He downs tequila as if it were water, smokes dope when he can get it, mouths off with no provocation, and beds any female who catches his fancy. This is Durden's hero Jamie Hawkins, writer and self-described commentator on life's absurdities. In fact, Hawkins is a self-indulgent egotist who feels that because he survived Nam (in Durden's novel No Bugles, No Drums , LJ 6/1/76), he knows what's best for the world. The wisecracks provoke laughs at first, but soon Hawkins's unfounded sense of superiority, smugness, and especially stereotyping (e.g., Ronnie Raygun) become wearing. The character is a few years out of date--the anti-establishment, aggressively liberal gadfly was fresh in the 1960s, but not now. The story finally picks up speed once Hawkins gets down to work as a reporter investigating police corruption. Unfortunately, this offers still more opportunity for insults, obscenities, sex, and arrogance. Overdone.-- A.M.B. Amantia, Population Crisis Committee Lib., Washington, D.C.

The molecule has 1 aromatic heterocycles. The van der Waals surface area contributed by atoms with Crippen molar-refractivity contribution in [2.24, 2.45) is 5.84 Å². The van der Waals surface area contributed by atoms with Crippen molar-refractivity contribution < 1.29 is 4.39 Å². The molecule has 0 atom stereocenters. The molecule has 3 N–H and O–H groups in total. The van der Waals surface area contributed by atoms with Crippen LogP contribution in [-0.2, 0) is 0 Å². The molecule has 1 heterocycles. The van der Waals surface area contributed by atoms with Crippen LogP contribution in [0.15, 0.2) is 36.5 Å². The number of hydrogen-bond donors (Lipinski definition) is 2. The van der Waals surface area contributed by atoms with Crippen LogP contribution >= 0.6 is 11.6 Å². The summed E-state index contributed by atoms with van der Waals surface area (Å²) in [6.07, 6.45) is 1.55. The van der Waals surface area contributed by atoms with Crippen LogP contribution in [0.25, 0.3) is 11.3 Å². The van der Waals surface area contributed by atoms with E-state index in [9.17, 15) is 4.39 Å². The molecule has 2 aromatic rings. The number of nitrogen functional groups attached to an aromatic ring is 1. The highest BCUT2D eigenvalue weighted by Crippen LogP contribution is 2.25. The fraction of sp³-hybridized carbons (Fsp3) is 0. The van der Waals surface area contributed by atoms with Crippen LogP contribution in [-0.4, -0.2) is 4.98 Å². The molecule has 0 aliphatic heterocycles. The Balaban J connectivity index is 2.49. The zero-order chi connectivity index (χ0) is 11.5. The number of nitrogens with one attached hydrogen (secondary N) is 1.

Used availability for Charles Durden's The Fifth Law of Hawkins
September 1990 : USA Hardback
September 1991 : USA Paperback